Well, about that: Two recent studies have shown without doubt that Republican supporters, by and large, support this president not for typical economic reasons, but because they are afraid of losing their lily-white faced country to people that do not look like them. They are afraid of “the other.”

Pew Research data, published last week stated: “An analysis of ‘feeling thermometer’ ratings of Trump finds that attitudes about immigration, Islam and racial diversity are strongly associated with Republican voters’ views of the presumptive GOP presidential nominee.

Other political values — including opinions about whether the U.S. economic system is unfair and whether business profits are excessive — are less closely linked to feelings about Trump.”

Not surprisingly, other research has shown that the more one associates feelings that our nation is being taken over by “the other,” the greater the support of Trump.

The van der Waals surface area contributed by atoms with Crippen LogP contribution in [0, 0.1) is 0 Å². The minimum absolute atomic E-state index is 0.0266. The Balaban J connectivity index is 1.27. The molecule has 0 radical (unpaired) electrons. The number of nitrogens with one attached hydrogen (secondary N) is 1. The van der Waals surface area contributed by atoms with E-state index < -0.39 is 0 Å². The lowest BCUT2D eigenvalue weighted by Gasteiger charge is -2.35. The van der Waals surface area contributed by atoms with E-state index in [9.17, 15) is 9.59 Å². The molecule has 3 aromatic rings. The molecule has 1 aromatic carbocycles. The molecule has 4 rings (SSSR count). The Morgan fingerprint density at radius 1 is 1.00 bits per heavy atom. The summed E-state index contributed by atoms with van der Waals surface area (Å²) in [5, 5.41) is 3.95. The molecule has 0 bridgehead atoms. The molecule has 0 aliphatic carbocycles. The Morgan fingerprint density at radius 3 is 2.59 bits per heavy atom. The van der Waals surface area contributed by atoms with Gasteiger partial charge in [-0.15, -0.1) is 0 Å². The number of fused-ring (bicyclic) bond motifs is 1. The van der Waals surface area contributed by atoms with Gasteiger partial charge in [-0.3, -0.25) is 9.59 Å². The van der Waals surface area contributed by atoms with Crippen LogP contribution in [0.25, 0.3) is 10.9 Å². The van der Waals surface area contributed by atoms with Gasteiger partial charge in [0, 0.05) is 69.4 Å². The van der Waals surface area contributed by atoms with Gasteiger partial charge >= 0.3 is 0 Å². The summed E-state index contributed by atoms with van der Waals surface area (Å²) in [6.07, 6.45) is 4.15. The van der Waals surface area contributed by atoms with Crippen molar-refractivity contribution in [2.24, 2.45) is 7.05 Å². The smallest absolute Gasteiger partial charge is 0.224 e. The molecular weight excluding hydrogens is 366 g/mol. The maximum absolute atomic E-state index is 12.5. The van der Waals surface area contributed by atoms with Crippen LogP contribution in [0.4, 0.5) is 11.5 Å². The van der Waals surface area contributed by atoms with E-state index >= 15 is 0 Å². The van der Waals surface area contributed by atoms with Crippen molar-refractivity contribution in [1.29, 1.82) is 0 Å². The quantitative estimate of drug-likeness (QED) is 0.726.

Make America White Again should really be the slogan.

Maybe all Republicans aren’t all racists, but as the Chicago Tribune pointed out, supporting racism and those that are racist is just as bad as being one. Every single Republican that right now supports this president (who will no doubt go down in history as one of the worst we have ever had), is just as guilty as their fellow  North Carolinian GOP moral neanderthals for supporting his racist agenda. You don’t get a pass by saying “But yes, the economy is good.” You are not allowed to be a fair-economic weather racists.

Either you support racism, or you don’t. You either are Christian or you are not. It is that easy. You take the moral high road, or you take the low road. There is no middle ground here. Your choice Republicans. You can’t have it both ways.

When I was young, I was taught that I should respect the “Office” of the President, even if I didn’t like the president himself. Fair enough.

But as a child, I could not mentally separate the “Office” of the president from the person that was the president. The office and the person were one in the same. This is probably true today with our children, who are watching carefully what is happening.